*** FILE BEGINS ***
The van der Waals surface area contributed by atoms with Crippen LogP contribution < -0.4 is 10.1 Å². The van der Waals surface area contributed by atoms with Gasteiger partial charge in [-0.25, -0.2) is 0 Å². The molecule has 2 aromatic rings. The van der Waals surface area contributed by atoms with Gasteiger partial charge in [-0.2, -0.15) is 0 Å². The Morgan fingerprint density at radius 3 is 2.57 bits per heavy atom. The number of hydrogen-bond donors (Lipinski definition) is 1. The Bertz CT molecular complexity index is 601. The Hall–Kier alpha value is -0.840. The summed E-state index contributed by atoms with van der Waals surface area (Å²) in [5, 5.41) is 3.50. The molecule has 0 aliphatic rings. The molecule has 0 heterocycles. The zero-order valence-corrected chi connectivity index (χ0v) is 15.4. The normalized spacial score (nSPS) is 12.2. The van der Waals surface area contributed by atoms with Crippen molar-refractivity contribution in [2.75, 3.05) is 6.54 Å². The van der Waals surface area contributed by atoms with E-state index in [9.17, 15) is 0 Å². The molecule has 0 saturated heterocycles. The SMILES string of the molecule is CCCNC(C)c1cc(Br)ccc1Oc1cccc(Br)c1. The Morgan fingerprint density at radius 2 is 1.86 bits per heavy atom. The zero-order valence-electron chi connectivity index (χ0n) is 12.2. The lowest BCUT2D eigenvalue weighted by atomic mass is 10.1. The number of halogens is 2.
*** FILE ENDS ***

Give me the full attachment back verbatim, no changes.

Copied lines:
The van der Waals surface area contributed by atoms with Crippen LogP contribution < -0.4 is 10.1 Å². The van der Waals surface area contributed by atoms with Gasteiger partial charge in [-0.25, -0.2) is 0 Å². The molecule has 2 aromatic rings. The van der Waals surface area contributed by atoms with Gasteiger partial charge in [-0.2, -0.15) is 0 Å². The Morgan fingerprint density at radius 3 is 2.57 bits per heavy atom. The number of hydrogen-bond donors (Lipinski definition) is 1. The Bertz CT molecular complexity index is 601. The Hall–Kier alpha value is -0.840. The summed E-state index contributed by atoms with van der Waals surface area (Å²) in [5, 5.41) is 3.50. The molecule has 0 aliphatic rings. The molecule has 0 heterocycles. The zero-order valence-corrected chi connectivity index (χ0v) is 15.4. The normalized spacial score (nSPS) is 12.2. The van der Waals surface area contributed by atoms with Crippen molar-refractivity contribution in [2.75, 3.05) is 6.54 Å². The van der Waals surface area contributed by atoms with E-state index in [9.17, 15) is 0 Å². The molecule has 0 saturated heterocycles. The SMILES string of the molecule is CCCNC(C)c1cc(Br)ccc1Oc1cccc(Br)c1. The Morgan fingerprint density at radius 2 is 1.86 bits per heavy atom. The zero-order valence-electron chi connectivity index (χ0n) is 12.2. The lowest BCUT2D eigenvalue weighted by atomic mass is 10.1. The number of halogens is 2.